Following the events of 1846, the medical establishment of Innsmouth consisted, in its entirety, of one apothecary, Mr. Martin (whose business was shuttered for some time), the midwife Mrs. Coster, and Dr. Francis Hamilton.
Dr. Hamilton considered himself a gentleman physician and surgeon, which took some believing, even for him. Physicians did not generally wish to be confused with surgeons or dentists; they did not yank teeth out of rotten gums, or amputate broken limbs, or cut for the stone. But all these things Dr. Hamilton was not too proud to do, or to bill for.
After the elder Dr. Hamilton passed away in 1844, the younger Dr. Hamilton had some notion of selling the house and the practice, and seeking appointment at the hospital in Arkham or in Boston, where he had old colleagues. His intended in Innsmouth had died of cholera some years before, and he had no great interest in marrying any longer; his one living sister was wed and lived out in Salem, and he himself had little society in town. In 1846, however, it became clear to Dr. Francis Hamilton that he was quite fixed in place.
There was that night in 1846: it was spoken of, if at all, as the night that they – , and then the speaker would look at the listener, and the listener would nod, and the speaker would go on.
That night had come to Dr. Hamilton without warning. The doctor was not a political man, or a joiner; he did not concern himself with the business at the town hall or the harbor. All that had troubled him at that time was that Belinda, the girl who kept house for him, had been saying things were “terrible scarce” at all the stores, and no new orders were getting in anywhere in town. He had been eating plain salt-scrod for nigh on three days. Before he blew out his candle that night, he thought, that business had better get sorted, else I am going to run out of calomel next week.
It was sometime close to midnight when the pounding came at his door downstairs. Dr. Hamilton woke to it immediately – he knew the sound of a knock at all hours – but it was Belinda that stayed downstairs, and Belinda answered first; and Belinda screamed.
At the sound of it, Dr. Hamilton moved as quickly as he could, but he was met halfway up the stairs by Duncan Meaney and Jim Robertson. These were two rough, poor young men he knew only vaguely. Duncan stood with one hand around Belinda’s throat and another twisting her arm behind her back, and both were covered in blood that did not appear to be theirs.
“You’re coming with us, sir,” said Duncan. “I’m awful sorry, but you’re coming with us. Bring your – bring anything you can think of, there’s men hurt. There’s all kinds of men hurt. Now. Now!”
“By God, you ha’n’t had to threaten that girl. Or me,” said Dr. Hamilton some minutes later, after Duncan had grabbed him by the arm and dragged him out the door. “What the hell do you think of me, boy? Have I ever not come when I’m called in the night?”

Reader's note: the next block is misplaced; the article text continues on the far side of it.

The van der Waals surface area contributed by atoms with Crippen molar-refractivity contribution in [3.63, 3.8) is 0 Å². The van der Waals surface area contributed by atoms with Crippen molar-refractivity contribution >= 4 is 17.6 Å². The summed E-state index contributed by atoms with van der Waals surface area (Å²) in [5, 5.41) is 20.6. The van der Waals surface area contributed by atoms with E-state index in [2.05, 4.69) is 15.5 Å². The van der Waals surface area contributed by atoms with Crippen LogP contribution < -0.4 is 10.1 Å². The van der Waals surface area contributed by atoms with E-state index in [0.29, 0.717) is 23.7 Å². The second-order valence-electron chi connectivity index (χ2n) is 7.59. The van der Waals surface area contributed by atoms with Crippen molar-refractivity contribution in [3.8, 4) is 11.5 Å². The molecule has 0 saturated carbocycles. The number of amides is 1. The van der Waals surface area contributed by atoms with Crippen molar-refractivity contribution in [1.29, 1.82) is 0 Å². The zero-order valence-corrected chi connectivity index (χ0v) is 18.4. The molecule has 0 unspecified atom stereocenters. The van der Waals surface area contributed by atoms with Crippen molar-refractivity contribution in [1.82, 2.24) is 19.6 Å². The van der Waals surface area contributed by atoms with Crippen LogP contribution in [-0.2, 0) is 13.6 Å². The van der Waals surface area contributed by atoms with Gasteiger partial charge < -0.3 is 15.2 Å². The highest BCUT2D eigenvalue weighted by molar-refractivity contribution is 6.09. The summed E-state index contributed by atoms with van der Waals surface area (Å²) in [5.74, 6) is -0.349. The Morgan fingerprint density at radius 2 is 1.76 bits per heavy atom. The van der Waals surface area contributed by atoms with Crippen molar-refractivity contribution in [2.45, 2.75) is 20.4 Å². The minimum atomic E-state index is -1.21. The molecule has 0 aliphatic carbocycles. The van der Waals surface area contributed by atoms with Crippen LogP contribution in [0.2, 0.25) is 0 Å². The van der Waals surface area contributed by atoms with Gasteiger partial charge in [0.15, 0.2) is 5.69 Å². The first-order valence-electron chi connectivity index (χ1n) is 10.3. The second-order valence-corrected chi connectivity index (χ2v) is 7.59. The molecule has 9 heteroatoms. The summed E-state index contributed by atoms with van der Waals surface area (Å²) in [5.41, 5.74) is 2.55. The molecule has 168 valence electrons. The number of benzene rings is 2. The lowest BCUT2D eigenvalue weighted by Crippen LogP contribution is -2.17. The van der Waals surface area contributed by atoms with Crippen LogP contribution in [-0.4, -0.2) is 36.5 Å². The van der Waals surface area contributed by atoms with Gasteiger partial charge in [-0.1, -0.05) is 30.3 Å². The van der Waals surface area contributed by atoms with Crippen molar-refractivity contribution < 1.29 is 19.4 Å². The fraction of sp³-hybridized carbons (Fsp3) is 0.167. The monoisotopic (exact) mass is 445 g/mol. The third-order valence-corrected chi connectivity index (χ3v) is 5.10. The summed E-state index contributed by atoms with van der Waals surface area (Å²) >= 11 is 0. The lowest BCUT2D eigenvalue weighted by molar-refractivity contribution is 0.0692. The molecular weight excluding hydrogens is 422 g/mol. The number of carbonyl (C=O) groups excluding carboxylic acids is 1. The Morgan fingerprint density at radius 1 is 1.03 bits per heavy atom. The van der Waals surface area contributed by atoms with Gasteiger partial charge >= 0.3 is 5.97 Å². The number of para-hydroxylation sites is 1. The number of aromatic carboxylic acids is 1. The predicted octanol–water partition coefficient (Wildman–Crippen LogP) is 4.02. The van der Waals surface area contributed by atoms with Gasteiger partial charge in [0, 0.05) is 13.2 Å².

To this, Duncan said only, “You’ll see. Just come on, sir. Just come see.”
Between them, Duncan and Jim led him to the town square; and Dr. Hamilton saw.
When Frank Hamilton was young, his late father had instructed him on how to build a set of doors in his head. The elder Dr. Hamilton had not been a man of impractical or intangible advice, and his son took it to heart when he gave it.
When you are called out to see things that seem too terrible to bear with, he had said, look at the first terrible thing, and then set it out into the hall behind you, and shut the door behind it. Then look at the next terrible thing; then set it out in the hall, and shut the door behind it. In this way, you will find yourself behind a set of strong doors, alone with the thing you have been called to do, and you will be alone to do it.
Dr. Hamilton had a great deal of injuries to treat that night, and he set them all behind the doors. Later, he opened a few of the doors, out of interest.
Most of the men who were not yet dead had lost fingers or hands. Some had been bitten off, and some had been pulled out of the joints, as if from a cooked fowl. None of those who had borne with the pulling-out lived through to the morning.
Years later, Dr. Hamilton learned that many of the ones who had done this thing were under the impression that the men’s bones would grow back, like the claws of crabs, as indeed their own fingers or hands would have done. Those from offshore did not at first seem to know or care what exactly men’s flesh would bear with; then, later, it seemed to Dr. Hamilton that they did, in the sense that slaveholders knew what negroes would bear, and cared exactly as much as they had to.
The doctor was therefore considerably alarmed when it came to his attention, some weeks later, that a number of alliances were to be made with the gentlemen and ladies from offshore. But what could he do? – he would be needed worse than ever. Who else would come out here? Who would know what to do, when he hardly knew himself?
One damp, black spring day, he was called out to see Mrs. Dalton; so she called herself, but six months before she was simply Miss Ann Dalton, and Dr. Hamilton had known that all her life. This, too, was a new custom, and it had to go unremarked.
When Mrs. Dalton’s sullen maid came to his study, she would only say, “Her back hurts. Was all she said to tell you, was her back hurts.”